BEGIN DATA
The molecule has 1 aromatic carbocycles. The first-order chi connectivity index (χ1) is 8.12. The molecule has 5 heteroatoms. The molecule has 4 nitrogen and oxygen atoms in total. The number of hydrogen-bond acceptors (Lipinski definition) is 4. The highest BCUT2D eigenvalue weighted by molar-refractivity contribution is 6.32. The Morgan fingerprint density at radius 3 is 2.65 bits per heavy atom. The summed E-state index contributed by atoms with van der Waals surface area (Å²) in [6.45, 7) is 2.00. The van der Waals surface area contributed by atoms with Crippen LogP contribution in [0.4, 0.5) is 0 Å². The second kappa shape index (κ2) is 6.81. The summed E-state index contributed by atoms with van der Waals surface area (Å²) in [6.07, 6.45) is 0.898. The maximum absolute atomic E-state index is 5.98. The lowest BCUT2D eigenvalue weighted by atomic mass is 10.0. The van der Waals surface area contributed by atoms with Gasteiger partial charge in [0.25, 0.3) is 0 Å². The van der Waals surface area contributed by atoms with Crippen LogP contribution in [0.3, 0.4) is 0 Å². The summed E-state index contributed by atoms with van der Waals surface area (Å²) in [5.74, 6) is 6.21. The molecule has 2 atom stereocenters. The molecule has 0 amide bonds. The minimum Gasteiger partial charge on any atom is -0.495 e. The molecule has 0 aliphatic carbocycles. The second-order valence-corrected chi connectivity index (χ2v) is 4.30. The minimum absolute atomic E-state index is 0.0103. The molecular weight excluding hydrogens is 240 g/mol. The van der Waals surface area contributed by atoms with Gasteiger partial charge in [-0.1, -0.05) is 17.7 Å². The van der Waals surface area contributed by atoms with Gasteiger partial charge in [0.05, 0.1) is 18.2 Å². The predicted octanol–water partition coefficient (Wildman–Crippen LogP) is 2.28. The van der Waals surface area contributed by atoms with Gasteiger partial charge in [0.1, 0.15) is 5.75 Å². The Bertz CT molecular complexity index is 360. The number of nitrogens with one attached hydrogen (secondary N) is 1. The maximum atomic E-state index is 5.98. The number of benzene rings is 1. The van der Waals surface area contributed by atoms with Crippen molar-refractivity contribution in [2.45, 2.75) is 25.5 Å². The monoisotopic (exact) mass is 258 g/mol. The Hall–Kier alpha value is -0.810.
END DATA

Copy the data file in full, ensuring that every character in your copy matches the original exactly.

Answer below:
The molecule has 1 aromatic carbocycles. The first-order chi connectivity index (χ1) is 8.12. The molecule has 5 heteroatoms. The molecule has 4 nitrogen and oxygen atoms in total. The number of hydrogen-bond acceptors (Lipinski definition) is 4. The highest BCUT2D eigenvalue weighted by molar-refractivity contribution is 6.32. The Morgan fingerprint density at radius 3 is 2.65 bits per heavy atom. The summed E-state index contributed by atoms with van der Waals surface area (Å²) in [6.45, 7) is 2.00. The van der Waals surface area contributed by atoms with Crippen LogP contribution in [0.4, 0.5) is 0 Å². The second kappa shape index (κ2) is 6.81. The summed E-state index contributed by atoms with van der Waals surface area (Å²) in [6.07, 6.45) is 0.898. The maximum absolute atomic E-state index is 5.98. The lowest BCUT2D eigenvalue weighted by atomic mass is 10.0. The van der Waals surface area contributed by atoms with Gasteiger partial charge in [0.25, 0.3) is 0 Å². The van der Waals surface area contributed by atoms with Crippen LogP contribution in [0.3, 0.4) is 0 Å². The summed E-state index contributed by atoms with van der Waals surface area (Å²) in [5.74, 6) is 6.21. The molecule has 2 atom stereocenters. The molecule has 0 amide bonds. The minimum Gasteiger partial charge on any atom is -0.495 e. The molecule has 0 aliphatic carbocycles. The second-order valence-corrected chi connectivity index (χ2v) is 4.30. The minimum absolute atomic E-state index is 0.0103. The molecular weight excluding hydrogens is 240 g/mol. The van der Waals surface area contributed by atoms with Gasteiger partial charge in [-0.1, -0.05) is 17.7 Å². The van der Waals surface area contributed by atoms with Gasteiger partial charge in [0.05, 0.1) is 18.2 Å². The predicted octanol–water partition coefficient (Wildman–Crippen LogP) is 2.28. The van der Waals surface area contributed by atoms with Gasteiger partial charge in [0.1, 0.15) is 5.75 Å². The Bertz CT molecular complexity index is 360. The number of nitrogens with one attached hydrogen (secondary N) is 1. The maximum atomic E-state index is 5.98. The number of benzene rings is 1. The van der Waals surface area contributed by atoms with Crippen molar-refractivity contribution in [2.45, 2.75) is 25.5 Å². The monoisotopic (exact) mass is 258 g/mol. The Hall–Kier alpha value is -0.810.